Under the Sea - a K'nex Ball Machine




About: I love building. A mechanical engineering student, most of my instructables involve modeling projects, K'nex ball machines, and Lego creations. I am also a model railroader, and I enjoy science (astronomy is...

For my fifteenth instructable I am proud to present Under the Sea...my latest K'nex ball machine! This ball machine contains four lifts (including a new one), eight paths, and some new/modified elements to match my watery theme. At about four feet tall and five feet wide, this is also my first ball machine with more than one lift network. I have done a lot of cool theming and come across all sorts of similarities to the ocean depths. (For instance, the ball machine has a "seafloor" and a "surface", and the red supports below the floor could represent magma; animals are also placed close to their natural settings, with the shark near the top and the squid near the bottom; etc.) So come along with me and take a tour of Under the Sea!

(Music in video was composed by Frederic Chopin and played by Vladimir Ashkenazy: "Scherzo for piano No. 2 in B flat minor, Op. 31, CT. 198"; and "Etude for piano No. 5 in G flat major ('Black Key') Op. 10-5, B. 57-1", respectively.)

Step 1: Lifts and Path Separators

Since Under the Sea is my first ball machine with two networks, to match my theme I named them "Atlantic" and "Pacific". Network 1 (Atlantic) is actually the shorter of the two, but since it cycles balls much faster I gave it primary status. The Semi-Circle Chain Lift (by Tornado96) is the only lift on this network, but its gentle arch represents the Atlantic Gulf Stream quite well. At the top the balls split four ways using ordinary vertical path separators, although one had to be lengthened to reach the edges of the red rod frame.

Network 2 (Pacific) has two lifts. The first is sandroknexmaster's Falling Arm Lift. I used a different entrance gate because I could not get enough tension in the original string-sprung gate. Since this lift has a lot of sudden motion that reminded me of an eruption, I substituted orange colored gray rods and call it an undersea volcano, since many abound in the Pacific "Ring of Fire". The second lift is brand new, though an expansion of a concept by sandroknexmaster (more specifically, a sort of Spinning Freefall 2). Shaped like a gigantic #4, the Criss Cross Lift has not one freefall, but three! By adding a cross-arm and connecting it to the original arm length, the ball gets raised, falls through, is raised some more, rolls into the second cross-arm, is raised to the top again, falls back through, and one last time is raised to the top to be released. The sequence is an interesting twist on the freefall idea, although it does mean a longer transit time for each ball to end up at the top. For a path separator, I used Shadowman39's Tilting Panel from Citadel. It also splits into four paths.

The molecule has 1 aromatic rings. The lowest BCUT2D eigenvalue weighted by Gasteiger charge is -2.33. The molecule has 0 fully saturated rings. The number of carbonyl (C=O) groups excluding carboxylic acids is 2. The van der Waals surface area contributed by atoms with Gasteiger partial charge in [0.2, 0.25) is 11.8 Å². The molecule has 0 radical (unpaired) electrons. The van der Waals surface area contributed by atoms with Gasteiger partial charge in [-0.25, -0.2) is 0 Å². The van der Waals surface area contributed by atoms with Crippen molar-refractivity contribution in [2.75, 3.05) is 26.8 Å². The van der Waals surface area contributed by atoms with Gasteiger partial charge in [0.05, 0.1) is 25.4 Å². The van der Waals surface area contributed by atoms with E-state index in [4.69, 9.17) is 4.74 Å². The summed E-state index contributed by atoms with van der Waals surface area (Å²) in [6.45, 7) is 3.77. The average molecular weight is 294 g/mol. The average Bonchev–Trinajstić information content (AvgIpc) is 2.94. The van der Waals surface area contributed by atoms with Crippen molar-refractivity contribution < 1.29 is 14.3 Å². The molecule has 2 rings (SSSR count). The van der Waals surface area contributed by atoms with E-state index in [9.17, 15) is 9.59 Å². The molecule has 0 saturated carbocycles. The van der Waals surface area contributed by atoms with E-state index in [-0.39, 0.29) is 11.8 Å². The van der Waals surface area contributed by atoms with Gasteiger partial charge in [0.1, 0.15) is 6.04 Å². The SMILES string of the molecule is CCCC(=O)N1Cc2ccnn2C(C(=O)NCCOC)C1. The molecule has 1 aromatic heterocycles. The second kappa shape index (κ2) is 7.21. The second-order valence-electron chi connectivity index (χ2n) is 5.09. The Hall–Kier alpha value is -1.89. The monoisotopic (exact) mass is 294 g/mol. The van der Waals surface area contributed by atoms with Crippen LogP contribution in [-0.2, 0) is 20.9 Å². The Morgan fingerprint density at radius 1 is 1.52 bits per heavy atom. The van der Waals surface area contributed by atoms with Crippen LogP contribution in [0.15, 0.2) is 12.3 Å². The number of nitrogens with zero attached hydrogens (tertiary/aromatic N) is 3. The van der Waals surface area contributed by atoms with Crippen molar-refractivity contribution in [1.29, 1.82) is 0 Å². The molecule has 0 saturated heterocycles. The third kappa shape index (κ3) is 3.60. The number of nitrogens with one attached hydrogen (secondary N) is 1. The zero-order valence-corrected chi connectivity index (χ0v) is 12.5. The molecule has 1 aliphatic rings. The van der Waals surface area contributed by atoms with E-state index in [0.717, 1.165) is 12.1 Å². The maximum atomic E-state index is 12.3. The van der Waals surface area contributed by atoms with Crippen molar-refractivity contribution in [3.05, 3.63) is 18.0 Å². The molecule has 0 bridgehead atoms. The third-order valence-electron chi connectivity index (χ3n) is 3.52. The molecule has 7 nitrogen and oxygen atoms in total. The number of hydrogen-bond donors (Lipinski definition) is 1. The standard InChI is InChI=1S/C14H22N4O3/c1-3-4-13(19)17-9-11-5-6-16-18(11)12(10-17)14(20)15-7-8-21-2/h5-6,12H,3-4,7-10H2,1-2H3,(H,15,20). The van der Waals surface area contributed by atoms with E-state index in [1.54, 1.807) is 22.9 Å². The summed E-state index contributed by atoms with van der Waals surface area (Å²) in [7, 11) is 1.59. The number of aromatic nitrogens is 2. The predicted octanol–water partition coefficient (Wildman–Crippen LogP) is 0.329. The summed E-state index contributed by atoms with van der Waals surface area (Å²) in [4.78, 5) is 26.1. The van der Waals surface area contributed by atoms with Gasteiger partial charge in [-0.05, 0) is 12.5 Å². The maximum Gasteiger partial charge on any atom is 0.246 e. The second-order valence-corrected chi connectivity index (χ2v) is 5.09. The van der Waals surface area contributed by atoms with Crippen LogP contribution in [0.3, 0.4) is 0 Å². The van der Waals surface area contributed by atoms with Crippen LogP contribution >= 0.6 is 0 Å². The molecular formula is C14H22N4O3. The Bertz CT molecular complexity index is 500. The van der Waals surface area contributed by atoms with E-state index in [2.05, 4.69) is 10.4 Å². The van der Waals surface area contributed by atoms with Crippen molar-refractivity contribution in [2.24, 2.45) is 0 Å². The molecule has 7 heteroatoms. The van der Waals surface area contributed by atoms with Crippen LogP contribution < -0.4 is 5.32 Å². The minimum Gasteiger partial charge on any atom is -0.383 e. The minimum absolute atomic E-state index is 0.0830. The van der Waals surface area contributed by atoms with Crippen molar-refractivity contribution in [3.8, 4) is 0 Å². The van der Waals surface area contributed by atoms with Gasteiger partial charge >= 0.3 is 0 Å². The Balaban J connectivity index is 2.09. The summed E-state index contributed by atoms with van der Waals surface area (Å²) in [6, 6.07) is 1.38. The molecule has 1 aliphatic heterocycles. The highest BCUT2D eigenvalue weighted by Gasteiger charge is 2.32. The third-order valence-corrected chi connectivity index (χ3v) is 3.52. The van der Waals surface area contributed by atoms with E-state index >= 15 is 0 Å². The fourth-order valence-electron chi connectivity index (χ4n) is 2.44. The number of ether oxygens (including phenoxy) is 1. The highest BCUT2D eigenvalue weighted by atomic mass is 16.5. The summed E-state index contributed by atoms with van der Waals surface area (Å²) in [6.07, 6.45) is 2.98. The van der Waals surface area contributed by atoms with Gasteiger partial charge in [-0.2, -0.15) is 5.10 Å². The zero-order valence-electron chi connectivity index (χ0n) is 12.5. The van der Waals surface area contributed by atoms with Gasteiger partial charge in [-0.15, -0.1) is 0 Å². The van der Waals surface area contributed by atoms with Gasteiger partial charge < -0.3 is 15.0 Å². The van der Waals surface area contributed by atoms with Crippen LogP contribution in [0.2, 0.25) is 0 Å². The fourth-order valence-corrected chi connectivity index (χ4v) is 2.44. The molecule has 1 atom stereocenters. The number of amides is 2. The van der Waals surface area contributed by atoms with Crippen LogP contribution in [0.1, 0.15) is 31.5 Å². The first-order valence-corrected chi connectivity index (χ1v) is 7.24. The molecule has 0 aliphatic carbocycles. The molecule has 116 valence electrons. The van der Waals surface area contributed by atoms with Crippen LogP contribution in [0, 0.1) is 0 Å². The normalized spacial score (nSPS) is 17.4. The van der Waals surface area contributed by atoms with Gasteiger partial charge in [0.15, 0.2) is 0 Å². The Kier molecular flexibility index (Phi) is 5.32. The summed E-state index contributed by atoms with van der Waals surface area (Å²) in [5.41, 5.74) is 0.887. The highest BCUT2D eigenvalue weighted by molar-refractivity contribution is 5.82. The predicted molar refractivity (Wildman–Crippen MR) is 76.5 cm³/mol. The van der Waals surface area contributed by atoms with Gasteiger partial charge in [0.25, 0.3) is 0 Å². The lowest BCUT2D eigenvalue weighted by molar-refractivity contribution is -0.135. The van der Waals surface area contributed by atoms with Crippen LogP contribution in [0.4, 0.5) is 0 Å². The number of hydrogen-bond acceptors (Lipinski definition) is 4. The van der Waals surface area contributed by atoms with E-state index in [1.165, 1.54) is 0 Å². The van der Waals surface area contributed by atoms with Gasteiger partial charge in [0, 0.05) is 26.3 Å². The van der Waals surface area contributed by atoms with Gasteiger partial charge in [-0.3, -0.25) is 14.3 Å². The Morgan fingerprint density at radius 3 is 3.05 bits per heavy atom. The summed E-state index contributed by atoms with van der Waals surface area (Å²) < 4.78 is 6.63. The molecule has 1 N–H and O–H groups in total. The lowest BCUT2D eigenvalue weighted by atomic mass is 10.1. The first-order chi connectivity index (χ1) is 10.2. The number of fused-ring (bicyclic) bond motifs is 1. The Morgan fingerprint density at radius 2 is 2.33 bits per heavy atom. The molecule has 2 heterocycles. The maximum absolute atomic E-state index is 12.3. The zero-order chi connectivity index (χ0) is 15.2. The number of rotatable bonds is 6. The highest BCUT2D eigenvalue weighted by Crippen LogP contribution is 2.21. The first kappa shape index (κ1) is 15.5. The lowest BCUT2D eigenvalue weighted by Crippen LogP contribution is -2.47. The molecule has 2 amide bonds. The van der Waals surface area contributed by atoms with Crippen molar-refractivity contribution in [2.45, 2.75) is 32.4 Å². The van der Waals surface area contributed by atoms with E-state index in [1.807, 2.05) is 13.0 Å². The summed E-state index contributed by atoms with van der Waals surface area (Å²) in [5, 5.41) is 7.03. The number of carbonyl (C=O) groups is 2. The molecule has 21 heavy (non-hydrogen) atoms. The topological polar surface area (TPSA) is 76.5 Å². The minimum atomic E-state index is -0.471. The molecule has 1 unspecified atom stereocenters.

In addition to the two main networks, the white floor in this machine has a hole, leading to what I call the Seafloor Network. It leads from the hole to a little wheel lift that pushes the ball up with paddles back onto the white floor (I mean, seafloor).

Step 2: Path 1: Anchors Away!

The first path begins with a ride across a length of chain...thus the name of the path. After reversing direction with the help of some protruding rods, the ball drops into the first new element in Under the Sea: Trapdoor Ball Arms! Instead of being dropped down and rolling off, the Trapdoor Ball Arm consists of a basket with a counterweighted floor. When a ball lands in the basket, the whole arm falls forward. But at the same time, the floor of the basket drops down, releasing the ball. After two of these in series, the ball makes its way down a short path back to the seafloor.

Step 3: Path 2: Seaweed

Path 2 begins with Knextreme's panel spiral stairs. After rolling down these, the ball gracefully drops onto a winding section of my Green Flex Path, which for this path is the "seaweed". After rolling along this, the ball is propelled onto a section of rattle path which transitions into a double-wide spiral (also used in Path 3). The ball then rolls down some more rattle path to a classic spiral, dropping off the end onto the Atlantic Network entrance.

Step 4: Path 3: Rip Tide

Watch out for those currents! Balls taking Path 3 quickly find themselves whirled around in the Spinning Basket. After the 270 degree spin, the balls are tipped out onto a rattle path. Pushing aside a path block, balls proceed to roll onto the double-spiral (also on Path 2) and wind down the the finish sharing the rattle path with Path 2.

Step 5: Path 4: Sea Monster

Beware the creatures that lurk near the seafloor...this is a lesson balls that take this path must learn. Path 4 starts with a long piece of blue tube, followed by a hanging curtain. After going through these, a ball will roll onto a ball arm which drops it down onto a yellow curve tunnel with pendulums. At the bottom of this, the ball runs into the giant squid's mouth...literally! The iris diaphragm from Retrograde was re-themed and this time hooked up to the motor that runs the Falling Arm and Paddle lifts. Now the mouth slowly opens and closes, ready to gobble up any balls that come its way! After rolling through, the ball takes a short section of one of Knextreme's custom pavings and rolls out onto the seafloor.